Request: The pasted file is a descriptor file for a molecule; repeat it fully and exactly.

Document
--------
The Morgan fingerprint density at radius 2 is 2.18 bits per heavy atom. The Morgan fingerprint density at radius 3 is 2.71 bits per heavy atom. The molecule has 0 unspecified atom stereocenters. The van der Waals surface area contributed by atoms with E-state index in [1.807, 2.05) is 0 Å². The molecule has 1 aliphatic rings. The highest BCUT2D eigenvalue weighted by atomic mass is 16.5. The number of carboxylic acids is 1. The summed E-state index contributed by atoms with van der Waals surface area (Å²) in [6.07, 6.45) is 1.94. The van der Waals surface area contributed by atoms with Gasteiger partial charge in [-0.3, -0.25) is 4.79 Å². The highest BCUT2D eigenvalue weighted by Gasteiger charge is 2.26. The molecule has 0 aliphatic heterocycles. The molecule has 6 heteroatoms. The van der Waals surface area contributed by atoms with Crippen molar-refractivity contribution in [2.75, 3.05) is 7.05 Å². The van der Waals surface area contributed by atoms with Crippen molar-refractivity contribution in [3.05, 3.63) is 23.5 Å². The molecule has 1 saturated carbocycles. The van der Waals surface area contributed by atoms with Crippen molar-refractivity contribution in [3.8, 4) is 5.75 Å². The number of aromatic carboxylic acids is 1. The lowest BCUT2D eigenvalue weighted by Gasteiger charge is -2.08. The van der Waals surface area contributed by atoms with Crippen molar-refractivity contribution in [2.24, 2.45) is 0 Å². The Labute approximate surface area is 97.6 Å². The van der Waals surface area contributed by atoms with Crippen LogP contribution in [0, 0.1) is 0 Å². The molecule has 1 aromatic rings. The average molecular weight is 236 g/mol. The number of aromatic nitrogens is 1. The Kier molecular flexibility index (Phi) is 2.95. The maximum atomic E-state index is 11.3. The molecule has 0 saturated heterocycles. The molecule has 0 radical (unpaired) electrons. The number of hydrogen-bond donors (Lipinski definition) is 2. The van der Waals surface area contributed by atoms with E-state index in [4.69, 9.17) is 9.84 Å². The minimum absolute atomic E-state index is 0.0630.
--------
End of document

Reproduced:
The Morgan fingerprint density at radius 2 is 2.18 bits per heavy atom. The Morgan fingerprint density at radius 3 is 2.71 bits per heavy atom. The molecule has 0 unspecified atom stereocenters. The van der Waals surface area contributed by atoms with E-state index in [1.807, 2.05) is 0 Å². The molecule has 1 aliphatic rings. The highest BCUT2D eigenvalue weighted by atomic mass is 16.5. The number of carboxylic acids is 1. The summed E-state index contributed by atoms with van der Waals surface area (Å²) in [6.07, 6.45) is 1.94. The van der Waals surface area contributed by atoms with Gasteiger partial charge in [-0.3, -0.25) is 4.79 Å². The highest BCUT2D eigenvalue weighted by Gasteiger charge is 2.26. The molecule has 0 aliphatic heterocycles. The molecule has 6 heteroatoms. The van der Waals surface area contributed by atoms with Crippen molar-refractivity contribution in [2.75, 3.05) is 7.05 Å². The van der Waals surface area contributed by atoms with Crippen molar-refractivity contribution in [3.05, 3.63) is 23.5 Å². The molecule has 1 saturated carbocycles. The van der Waals surface area contributed by atoms with Crippen molar-refractivity contribution in [3.8, 4) is 5.75 Å². The number of aromatic carboxylic acids is 1. The lowest BCUT2D eigenvalue weighted by Gasteiger charge is -2.08. The van der Waals surface area contributed by atoms with Crippen molar-refractivity contribution in [2.24, 2.45) is 0 Å². The Labute approximate surface area is 97.6 Å². The van der Waals surface area contributed by atoms with Crippen LogP contribution in [0, 0.1) is 0 Å². The molecule has 1 aromatic rings. The average molecular weight is 236 g/mol. The number of aromatic nitrogens is 1. The Kier molecular flexibility index (Phi) is 2.95. The maximum atomic E-state index is 11.3. The molecule has 0 saturated heterocycles. The molecule has 0 radical (unpaired) electrons. The number of hydrogen-bond donors (Lipinski definition) is 2. The van der Waals surface area contributed by atoms with E-state index in [4.69, 9.17) is 9.84 Å². The minimum absolute atomic E-state index is 0.0630.